Pastors engage social media’s role in church life

By Sheldon C. Good
Mennonite Weekly Review
(Reposted by permission from Mennonite Weekly Review.)

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HARLEYSVILLE, Pa. — Though online social media should not replace face-to-face interactions, these tools can enhance ministerial leadership.

And social media are nothing more than tools, two consultants told a group of 30 ministry leaders at an educational gathering March 17 at Franconia Mennonite Conference Center.

Most often, social media include Facebook,?Twitter, blogs and online video.

“It’s providing amazing opportunities for pastoral care,” said Scott Hackman, a seminary student and a consultant with MyOhai, LLC.

But people have different views of social media’s functions and effects. The group of pastors described social media as connection, nuisance, virtual community, addicting, time-consuming and a new definition of friends.

Hackman, a former youth minister and salesman, shared how his journey with social media began.

“I was a stay-at-home dad, and I wanted to connect with others who were in a similar context,” he said. “I wanted to see if I could connect with people and actually engage with them.”

So Hackman created Dad Parlor, a Facebook page dedicated to create space for fathers to share and connect.

But a Facebook page — and social media overall — does not replaced the need for face-to-face interaction, he said.

In fact, Hackman believes social media enhance interpersonal relations.

“In Sunday school, someone undoubtedly will say, ‘Hey, I saw this about you on Facebook,’ ” he said.

Hackman acknowledged that “how you lead in person looks different than how you lead on Facebook.”

Hackman and Todd Hiestand, lead pastor at The Well, a church based in Feasterville and a consultant with MyOhai, led the group in an example of crowdsourcing, which taps a group’s collective wisdom by asking people to submit feedback on a question or thought.

Hiestand said he sometimes uses crowdsourcing when preparing for sermons.

“I ask a question via Facebook,” he said, “and people in my community will engage with feedback.”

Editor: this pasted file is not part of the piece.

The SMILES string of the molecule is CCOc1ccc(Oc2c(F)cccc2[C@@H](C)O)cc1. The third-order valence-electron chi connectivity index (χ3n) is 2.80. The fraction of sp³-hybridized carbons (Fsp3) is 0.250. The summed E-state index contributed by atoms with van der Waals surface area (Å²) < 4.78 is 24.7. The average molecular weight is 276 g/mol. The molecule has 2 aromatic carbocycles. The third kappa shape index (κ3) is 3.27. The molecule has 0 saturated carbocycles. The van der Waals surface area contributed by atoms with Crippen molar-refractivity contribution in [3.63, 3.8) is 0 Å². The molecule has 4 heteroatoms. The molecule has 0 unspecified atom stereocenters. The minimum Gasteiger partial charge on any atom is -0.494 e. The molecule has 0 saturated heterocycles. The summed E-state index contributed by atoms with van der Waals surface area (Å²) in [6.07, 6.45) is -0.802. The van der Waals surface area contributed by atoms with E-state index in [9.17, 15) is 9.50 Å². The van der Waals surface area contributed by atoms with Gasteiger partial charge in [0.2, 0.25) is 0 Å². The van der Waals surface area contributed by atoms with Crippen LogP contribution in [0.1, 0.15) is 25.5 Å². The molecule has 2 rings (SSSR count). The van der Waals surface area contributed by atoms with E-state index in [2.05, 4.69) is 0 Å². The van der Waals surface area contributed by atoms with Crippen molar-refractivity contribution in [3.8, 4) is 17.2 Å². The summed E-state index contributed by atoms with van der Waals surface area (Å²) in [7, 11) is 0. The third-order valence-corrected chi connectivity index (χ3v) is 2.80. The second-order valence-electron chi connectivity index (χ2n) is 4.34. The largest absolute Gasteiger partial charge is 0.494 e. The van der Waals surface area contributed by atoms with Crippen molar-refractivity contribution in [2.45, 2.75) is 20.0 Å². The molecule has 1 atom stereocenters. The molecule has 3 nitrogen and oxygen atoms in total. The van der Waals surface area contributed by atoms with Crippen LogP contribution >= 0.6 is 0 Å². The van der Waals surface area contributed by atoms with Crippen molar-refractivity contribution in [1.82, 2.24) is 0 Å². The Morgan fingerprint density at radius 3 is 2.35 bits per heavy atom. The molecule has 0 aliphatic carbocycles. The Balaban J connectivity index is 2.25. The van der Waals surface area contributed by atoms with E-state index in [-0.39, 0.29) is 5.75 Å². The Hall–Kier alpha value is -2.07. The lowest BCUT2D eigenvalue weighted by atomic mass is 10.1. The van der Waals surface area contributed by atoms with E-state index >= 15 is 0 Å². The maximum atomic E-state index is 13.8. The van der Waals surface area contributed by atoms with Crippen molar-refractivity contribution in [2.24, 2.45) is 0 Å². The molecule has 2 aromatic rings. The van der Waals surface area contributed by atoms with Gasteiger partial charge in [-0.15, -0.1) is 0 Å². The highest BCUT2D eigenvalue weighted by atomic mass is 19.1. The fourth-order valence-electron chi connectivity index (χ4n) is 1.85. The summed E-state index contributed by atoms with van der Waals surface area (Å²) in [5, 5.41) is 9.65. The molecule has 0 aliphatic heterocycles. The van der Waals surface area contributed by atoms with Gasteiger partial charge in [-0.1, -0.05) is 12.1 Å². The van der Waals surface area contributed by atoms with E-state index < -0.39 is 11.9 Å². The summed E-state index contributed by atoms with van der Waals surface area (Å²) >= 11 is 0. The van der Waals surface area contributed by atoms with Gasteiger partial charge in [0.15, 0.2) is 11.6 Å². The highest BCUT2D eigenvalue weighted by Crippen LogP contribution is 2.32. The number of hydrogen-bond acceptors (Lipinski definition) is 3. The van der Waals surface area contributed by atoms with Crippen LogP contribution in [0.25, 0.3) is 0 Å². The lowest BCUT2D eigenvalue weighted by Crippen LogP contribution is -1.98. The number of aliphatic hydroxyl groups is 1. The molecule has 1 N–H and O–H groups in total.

Hiestand said the way people respond can give him a sense of the pulse of his congregation.

“And sometimes I can then even incorporate that into my sermon,” he said. “It can even get people thinking about a sermon topic before Sunday.”

Hiestand explained some of the available social media tools and a few of his “rules of the tools,” specifically adapted for congregational life.

He acknowledged the misconception that social media offer a quick fix for churches.

“Sometimes people think, well, if I just join social media, my congregation will grow by 400,” Hiestand said. “I actually view it as the opposite. It’s all about building relationships.”

Building connections via social media, he said, is comparable to the long-term, slow process involved in forming interpersonal relationships.

“If you invest the time, you will reap the rewards,” Hiestand said.

He stressed, though, that engagement should be focused on other people, not oneself, as a way to supplement real relationships.

Hiestand described how tools such as Facebook, blogging, video and Twitter all have pros and cons.

“Facebook, for some people, is about sharing that they had macaroni and cheese for dinner,” he said. For others, it’s viewing photos, video and advocating for causes or interests.

No matter how social media are used, Hiestand said, leaders should always remember that even online “you are never detached from your role as a leader.”

Hiestand’s rules also included:

If you wouldn’t say it from the pulpit, don’t say it online.
Don’t be a jerk; rather, be encouraging.
Don’t self-promote.

Hiestand said he constantly reminds himself that “my attitude on social media is going to affect how people interpret my sermon on Sunday.”

Ministry leaders at the gathering use a range of social media and have different opinions about their effectiveness with ministerial leadership.

Dawn Nelson, lead pastor of Methacton Mennonite Church, has a Facebook page but said she only uses it occasionally.

“I use it to keep up with what people are doing, but I also try to check in with them verbally about what they write, in case it is misleading,” she said.

Nelson started a church Facebook page a few years ago but hadn’t used it until recently. Someone now co-administers the page and shares photos on it.

“I hope it will grow,” Nelson said.

Beny Krisbianto, pastor of Nations Worship Center in Philadelphia, sends updates about church ministry projects and special events using Facebook.

Regarding pastoral care, he said, checking Facebook pages of people in his community “is the best way to know what’s going on in their life in that moment.”

Jim Ostlund, pastor of youth and young adults at Blooming Glen Mennonite Church, uses all four of the social media discussed at the gathering — Facebook, Twitter, blogs and video.

During worship, he’s also used Skype, an online voice and video chat program.

Social media have become valuable tools “in maintaining ongoing contact and building relationships with congregation members, especially young adults and youth,” he said.

Steve Kriss, director of communication and leadership cultivation with Franconia Conference, said that for pastors, social media can blur public and private life.

“The pastor is always a pastor, and a personal opinion is always a pastoral opinion,” he said. “The pastor’s challenge is to find ways to use the technology purposefully, generatively, hopefully.”